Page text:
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Abstract

Ensuring the safety and comfort of critically ill infants or children supported on mechanical ventilation is integral to the practice of pediatric critical care. Humane pediatric intensive care often includes sedation management. Although there are clear benefits in using sedation in pediatric patients who are unable to understand the imperative nature of critical care instrumentation and immobility, sedative use is associated with iatrogenic injury. Specifically, the medications used for sedation may depress spontaneous ventilation and prolong the duration of mechanical ventilation. Over time, drug tolerance develops and may precipitate iatrogenic withdrawal syndrome when sedation is no longer necessary. Prolonging the duration of mechanical ventilation and iatrogenic withdrawal syndrome add to the personal and financial burden of intensive care.
 
This cluster randomized clinical trial will test an innovative approach to sedation management that includes: [a] team education and consensus on the use of sedatives in pediatric patients supported on mechanical ventilation, [b] team identification of the patient’s trajectory of illness and daily prescription of a sedation goal, [c] a Nurse-Implemented Goal-Directed Comfort Algorithm that guides moment-to-moment titration of opioids and benzodiazepines, and [d] team feedback on sedation management performance. The intervention is an organizational change directed at all PICU clinicians. The unit of randomization is the PICU, the unit of inference is the patient, and we will control for center effects. Thirty-one pediatric intensive care units (17 randomized to the sedation management intervention and 14 to continue to provide usual care) will enroll 2754 critically-ill infants and children supported on mechanical ventilation. We believe that patients managed per sedation protocol will experience fewer days of mechanical ventilation, less sedative exposure, fewer iatrogenic withdrawal symptoms, a shorter intensive care length of stay, less costs, and experience a better post-discharge quality of life and emotional health.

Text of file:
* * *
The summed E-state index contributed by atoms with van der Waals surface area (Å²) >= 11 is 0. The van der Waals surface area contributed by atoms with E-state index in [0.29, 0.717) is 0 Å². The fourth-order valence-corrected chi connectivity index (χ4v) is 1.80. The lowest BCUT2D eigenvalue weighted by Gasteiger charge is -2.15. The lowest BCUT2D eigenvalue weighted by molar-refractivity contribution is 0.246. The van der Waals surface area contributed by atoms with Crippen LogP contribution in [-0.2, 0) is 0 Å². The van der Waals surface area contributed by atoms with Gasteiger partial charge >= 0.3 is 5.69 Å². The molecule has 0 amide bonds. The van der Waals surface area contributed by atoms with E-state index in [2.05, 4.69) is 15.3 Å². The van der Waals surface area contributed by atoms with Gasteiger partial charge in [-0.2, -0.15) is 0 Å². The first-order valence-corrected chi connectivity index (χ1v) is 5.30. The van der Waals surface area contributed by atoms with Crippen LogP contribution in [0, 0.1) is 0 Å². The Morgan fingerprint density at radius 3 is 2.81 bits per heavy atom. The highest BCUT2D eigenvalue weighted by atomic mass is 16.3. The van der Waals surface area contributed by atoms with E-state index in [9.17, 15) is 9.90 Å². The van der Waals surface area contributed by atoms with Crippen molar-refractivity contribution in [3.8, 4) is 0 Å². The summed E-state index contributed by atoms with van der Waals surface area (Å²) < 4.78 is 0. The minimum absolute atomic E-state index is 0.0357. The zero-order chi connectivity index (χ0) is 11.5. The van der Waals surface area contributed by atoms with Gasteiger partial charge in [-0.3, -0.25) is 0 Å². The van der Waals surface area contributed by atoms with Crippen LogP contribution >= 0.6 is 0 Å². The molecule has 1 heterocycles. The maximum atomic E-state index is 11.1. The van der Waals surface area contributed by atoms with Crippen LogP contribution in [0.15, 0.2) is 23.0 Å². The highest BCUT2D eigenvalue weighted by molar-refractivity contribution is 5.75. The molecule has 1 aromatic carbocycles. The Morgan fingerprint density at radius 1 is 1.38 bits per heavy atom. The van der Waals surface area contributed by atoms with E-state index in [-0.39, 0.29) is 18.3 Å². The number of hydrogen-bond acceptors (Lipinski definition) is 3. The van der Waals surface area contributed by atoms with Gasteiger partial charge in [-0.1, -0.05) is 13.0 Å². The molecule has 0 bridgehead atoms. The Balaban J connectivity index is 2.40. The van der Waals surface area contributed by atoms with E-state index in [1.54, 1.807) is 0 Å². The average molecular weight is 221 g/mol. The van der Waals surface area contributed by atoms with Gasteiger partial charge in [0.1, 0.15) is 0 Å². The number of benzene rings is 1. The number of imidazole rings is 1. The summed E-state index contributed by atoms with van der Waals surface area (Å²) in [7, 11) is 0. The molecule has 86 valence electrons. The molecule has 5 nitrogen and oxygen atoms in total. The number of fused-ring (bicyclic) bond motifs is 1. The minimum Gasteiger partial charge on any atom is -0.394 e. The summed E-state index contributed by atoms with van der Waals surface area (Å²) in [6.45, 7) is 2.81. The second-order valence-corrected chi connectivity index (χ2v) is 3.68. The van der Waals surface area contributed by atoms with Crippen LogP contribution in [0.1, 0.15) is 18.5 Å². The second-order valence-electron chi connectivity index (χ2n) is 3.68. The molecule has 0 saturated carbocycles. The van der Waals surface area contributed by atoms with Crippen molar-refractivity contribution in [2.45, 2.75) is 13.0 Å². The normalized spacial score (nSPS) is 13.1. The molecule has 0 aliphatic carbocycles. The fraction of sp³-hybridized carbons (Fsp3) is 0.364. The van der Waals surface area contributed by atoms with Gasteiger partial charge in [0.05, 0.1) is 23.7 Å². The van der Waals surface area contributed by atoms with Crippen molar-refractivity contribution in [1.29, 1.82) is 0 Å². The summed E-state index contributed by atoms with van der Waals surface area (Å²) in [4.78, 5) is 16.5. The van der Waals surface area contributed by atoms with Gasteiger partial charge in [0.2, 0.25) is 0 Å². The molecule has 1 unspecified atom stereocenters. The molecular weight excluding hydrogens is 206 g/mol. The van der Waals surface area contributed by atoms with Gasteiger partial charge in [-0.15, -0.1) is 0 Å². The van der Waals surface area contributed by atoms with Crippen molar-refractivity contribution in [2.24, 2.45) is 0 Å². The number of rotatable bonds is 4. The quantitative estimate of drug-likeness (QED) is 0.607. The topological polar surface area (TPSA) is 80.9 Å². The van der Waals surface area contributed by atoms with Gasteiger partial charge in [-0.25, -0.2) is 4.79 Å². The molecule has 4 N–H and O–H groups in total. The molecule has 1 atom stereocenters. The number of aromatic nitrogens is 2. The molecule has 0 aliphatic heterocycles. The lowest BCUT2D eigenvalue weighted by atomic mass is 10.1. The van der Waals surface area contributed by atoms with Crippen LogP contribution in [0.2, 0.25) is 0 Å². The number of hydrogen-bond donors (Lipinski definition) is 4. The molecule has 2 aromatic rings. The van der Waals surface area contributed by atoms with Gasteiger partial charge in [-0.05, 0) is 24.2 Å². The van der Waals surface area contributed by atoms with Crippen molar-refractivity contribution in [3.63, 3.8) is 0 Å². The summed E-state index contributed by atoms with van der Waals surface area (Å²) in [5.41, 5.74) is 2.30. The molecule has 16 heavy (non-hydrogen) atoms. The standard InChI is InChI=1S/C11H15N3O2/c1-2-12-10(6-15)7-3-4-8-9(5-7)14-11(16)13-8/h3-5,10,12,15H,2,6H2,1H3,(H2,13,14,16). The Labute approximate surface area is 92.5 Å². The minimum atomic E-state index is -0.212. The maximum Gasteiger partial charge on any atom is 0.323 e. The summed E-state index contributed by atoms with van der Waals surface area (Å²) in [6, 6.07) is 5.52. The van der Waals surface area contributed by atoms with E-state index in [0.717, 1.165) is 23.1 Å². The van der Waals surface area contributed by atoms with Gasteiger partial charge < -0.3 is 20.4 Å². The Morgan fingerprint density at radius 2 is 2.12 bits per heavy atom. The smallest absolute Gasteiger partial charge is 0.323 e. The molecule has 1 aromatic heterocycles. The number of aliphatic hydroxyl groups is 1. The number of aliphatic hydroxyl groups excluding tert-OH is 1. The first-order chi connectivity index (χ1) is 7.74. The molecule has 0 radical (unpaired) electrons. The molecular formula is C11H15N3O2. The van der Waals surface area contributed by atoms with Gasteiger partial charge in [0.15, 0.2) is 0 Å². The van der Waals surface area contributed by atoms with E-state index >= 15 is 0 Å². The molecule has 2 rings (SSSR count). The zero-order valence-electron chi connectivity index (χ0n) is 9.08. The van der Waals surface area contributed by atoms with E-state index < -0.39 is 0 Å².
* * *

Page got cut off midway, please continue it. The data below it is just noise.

Posted 7.23.09